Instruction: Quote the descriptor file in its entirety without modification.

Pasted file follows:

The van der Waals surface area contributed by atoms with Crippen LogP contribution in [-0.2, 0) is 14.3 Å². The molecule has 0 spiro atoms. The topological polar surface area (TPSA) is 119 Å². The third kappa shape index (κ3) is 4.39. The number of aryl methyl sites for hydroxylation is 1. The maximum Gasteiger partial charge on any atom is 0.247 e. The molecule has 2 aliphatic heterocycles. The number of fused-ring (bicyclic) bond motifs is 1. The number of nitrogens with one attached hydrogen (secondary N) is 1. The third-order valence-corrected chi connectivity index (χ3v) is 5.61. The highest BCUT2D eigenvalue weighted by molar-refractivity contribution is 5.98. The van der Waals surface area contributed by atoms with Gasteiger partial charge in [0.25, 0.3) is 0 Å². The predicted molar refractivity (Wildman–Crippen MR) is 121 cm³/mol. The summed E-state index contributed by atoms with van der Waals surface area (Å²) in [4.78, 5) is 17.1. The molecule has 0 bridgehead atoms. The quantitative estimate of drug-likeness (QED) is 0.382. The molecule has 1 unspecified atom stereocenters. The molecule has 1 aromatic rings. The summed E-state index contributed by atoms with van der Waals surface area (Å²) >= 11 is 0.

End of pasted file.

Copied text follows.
The van der Waals surface area contributed by atoms with Crippen LogP contribution in [-0.2, 0) is 14.3 Å². The molecule has 0 spiro atoms. The topological polar surface area (TPSA) is 119 Å². The third kappa shape index (κ3) is 4.39. The number of aryl methyl sites for hydroxylation is 1. The maximum Gasteiger partial charge on any atom is 0.247 e. The molecule has 2 aliphatic heterocycles. The number of fused-ring (bicyclic) bond motifs is 1. The number of nitrogens with one attached hydrogen (secondary N) is 1. The third-order valence-corrected chi connectivity index (χ3v) is 5.61. The highest BCUT2D eigenvalue weighted by molar-refractivity contribution is 5.98. The van der Waals surface area contributed by atoms with Gasteiger partial charge in [0.25, 0.3) is 0 Å². The predicted molar refractivity (Wildman–Crippen MR) is 121 cm³/mol. The summed E-state index contributed by atoms with van der Waals surface area (Å²) in [4.78, 5) is 17.1. The molecule has 0 bridgehead atoms. The quantitative estimate of drug-likeness (QED) is 0.382. The molecule has 1 unspecified atom stereocenters. The molecule has 1 aromatic rings. The summed E-state index contributed by atoms with van der Waals surface area (Å²) >= 11 is 0.